• B

    So, yeah… that “OB/GYN Corrects Bishop’s False Claim About How Contraceptives Work” article is rather strange.  Even if you accept the definition of “abortifacient” as preventing implantation rather than ending an (implanted) pregnancy — which I think would be a non-standard definition — Plan B is not an abortifacient.

  • FangsFirst

     

    To be fair though, this is an unfortunately easy mistake to make: They are to be taken after intercourse,

    Which is *exactly* why I thought the classification was correct, and why I think it could be worth noting….(by now my comment on the original article has indeed also appeared, hopefully anyone that would actually have a problem with abortifacients will see that and at least stop opposing this!)

  • FangsFirst

     

    But as you said, once implantation occurs, Plan B won’t do jack. It
    won’t terminate an established pregnancy. Hence it is in no sense
    abortion.

    Thanks, by the way, for clearing that up COMPLETELY. I had gathered that they were chemically considered contraceptives and not abortifacients, but that clarifies the exact details for me. Cheers!

    *That is not intended as a rape joke. I’ve read more than one feminist
    thinker claim that legally mandated penetration of a woman’s bodies
    constitutes rape.

    Thanks for that (not sarcastic).
    I’d say that the “legally mandated” + “not universally guaranteed to be desired” part would cover that. If a probe were *necessary* for *pure health reasons* then I imagine most women would at least accept it occurring, versus, “Okay you want to do this, so we are going to do a totally unrelated thing…by law.”

    If, for some reason, legal or no, all women were okay with it, I imagine that would be okay. But that would be really, really weird if it were true. “Yes, perform a totally unnecessary procedure on me so that I can have an unrelated one performed, especially considering your only motivation is to try and stop me having the unrelated one, not anything related to my health or well-being. Cool!”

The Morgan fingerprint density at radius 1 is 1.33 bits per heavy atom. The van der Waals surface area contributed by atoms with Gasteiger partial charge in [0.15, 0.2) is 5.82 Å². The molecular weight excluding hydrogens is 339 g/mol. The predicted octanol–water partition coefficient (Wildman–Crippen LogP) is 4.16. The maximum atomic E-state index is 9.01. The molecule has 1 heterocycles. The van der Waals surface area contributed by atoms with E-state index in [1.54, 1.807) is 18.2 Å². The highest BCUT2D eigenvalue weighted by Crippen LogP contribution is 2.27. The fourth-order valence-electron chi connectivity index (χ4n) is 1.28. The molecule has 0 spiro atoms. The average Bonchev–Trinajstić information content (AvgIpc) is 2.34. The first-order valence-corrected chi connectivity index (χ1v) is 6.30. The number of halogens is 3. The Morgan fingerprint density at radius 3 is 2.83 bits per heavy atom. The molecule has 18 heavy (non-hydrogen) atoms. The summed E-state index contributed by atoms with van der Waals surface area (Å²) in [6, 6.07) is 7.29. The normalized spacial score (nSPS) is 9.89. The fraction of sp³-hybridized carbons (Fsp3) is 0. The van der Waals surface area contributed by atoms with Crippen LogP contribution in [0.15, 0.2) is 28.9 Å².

• FangsFirst

     

    Related to the topic at hand—Karen Handel has resigned from her position as VP of public policy at Komen.

    Good riddance all the same.

  • FangsFirst

    (Also, dad? Gross. I don’t need to hear about what song you listened to while you were boning mom.)

    Unless it was at exactly the moment that the guitar starts fading in to that crescendoed bend. That would be AWESOME.

  • Dan Audy

     

    What the hell. If the law is unconstitutional per the most recent court
    decision, why would they extend the stay? How long do they expect people
    to wait to be able to exercise rights that the court has affirmed them
    to possess on multiple occasions?

    It is actually extremely typical for stays to remain in place until the period for filling appeals expires so that you don’t have a ping-pong of things being legal for a month, then illegal for 6 months, then legal for another week, then illegal again for a year before finally being ruled permanently legal while each court hears the case and rules on it.  It sucks when you are on this side of the case but when it is restraining horrible laws like the various union busting laws you don’t want to have all the problems it could create being valid for even one day.